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  • 2016maddoxphd

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The strong devour the weak: tracing the genocidal dynamics of violence in the Japanese Empire, 1937-1945

Research output: ThesisDoctoral Thesis

Publication date2016
Number of pages310
Awarding Institution
Thesis sponsors
  • Economic and Social Research Council
<mark>Original language</mark>English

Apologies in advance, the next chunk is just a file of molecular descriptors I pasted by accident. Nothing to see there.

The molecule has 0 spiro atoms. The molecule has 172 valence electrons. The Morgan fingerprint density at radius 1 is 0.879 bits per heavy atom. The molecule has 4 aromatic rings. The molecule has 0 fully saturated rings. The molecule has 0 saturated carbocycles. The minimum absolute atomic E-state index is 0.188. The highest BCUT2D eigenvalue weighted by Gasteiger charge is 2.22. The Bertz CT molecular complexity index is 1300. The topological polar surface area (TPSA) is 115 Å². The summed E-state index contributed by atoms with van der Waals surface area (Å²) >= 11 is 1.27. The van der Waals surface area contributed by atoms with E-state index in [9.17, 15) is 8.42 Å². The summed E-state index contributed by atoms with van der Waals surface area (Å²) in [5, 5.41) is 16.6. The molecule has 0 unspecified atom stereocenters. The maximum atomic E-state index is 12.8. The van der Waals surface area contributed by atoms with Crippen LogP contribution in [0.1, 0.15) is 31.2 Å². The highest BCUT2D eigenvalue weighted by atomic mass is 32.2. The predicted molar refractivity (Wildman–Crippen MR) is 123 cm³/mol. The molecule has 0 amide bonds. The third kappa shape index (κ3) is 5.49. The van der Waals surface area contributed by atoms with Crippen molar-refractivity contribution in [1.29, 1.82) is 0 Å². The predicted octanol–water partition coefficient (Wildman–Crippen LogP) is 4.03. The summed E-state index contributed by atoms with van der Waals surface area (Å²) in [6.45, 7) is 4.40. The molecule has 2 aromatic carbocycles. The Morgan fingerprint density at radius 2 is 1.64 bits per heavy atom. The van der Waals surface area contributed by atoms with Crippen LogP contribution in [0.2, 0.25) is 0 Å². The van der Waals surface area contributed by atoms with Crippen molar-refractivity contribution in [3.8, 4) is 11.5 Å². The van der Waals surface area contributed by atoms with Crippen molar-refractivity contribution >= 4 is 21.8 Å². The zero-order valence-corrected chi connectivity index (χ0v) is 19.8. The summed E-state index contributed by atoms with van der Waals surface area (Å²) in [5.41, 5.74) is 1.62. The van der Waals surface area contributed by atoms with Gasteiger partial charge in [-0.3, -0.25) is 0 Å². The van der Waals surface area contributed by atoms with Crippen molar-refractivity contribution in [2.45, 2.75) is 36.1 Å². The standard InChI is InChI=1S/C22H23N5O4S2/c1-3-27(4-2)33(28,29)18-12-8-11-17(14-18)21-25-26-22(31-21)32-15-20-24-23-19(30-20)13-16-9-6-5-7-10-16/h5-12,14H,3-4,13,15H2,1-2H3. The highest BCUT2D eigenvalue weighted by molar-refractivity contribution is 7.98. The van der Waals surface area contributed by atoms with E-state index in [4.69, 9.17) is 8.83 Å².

The Japanese Empire, like other empires, had a potential for extreme group-destructive violence. This potential was unleashed at times between 1937 and 1945 as the Japanese military, engaged in wars fought, ostensibly, for the liberation and reconstruction of an ‘Asia for the Asiatics’, embraced measures which paradoxically allowed for the elimination of substantial parts, and sometimes the whole, of Asian population groups in specific areas. Despite the genocidal undercurrents of this violence, Imperial Japan has not typically been included within genocide and mass violence scholarship. Furthermore, because the emergence of extreme violence in the Empire was a turbulent and chaotic process, as opposed to a pre-meditated master-plan for the annihilation of a race, as popular understandings of genocide would suggest it should be, area specialists have eschewed involvement with this conceptual field. I address this neglect in this thesis. Using a methodological approach derived from consideration of more recent scholarship which has explored genocide and mass violence in European empires, I aim to trace the genocidal characteristics of violence in the Japanese Empire. In particular, I analyse this violence as part of a dynamic process of radicalisation and escalation. I show that, while Imperial Japan does not neatly conform to models of genocide based on conceptualisations which place it as essentially synonymous with the Nazi’s ‘final solution’, the insights of genocide scholarship are useful to understanding how, in the absence of an overarching intention to destroy Asian peoples, genocidal violence became an option in the Japanese Empire.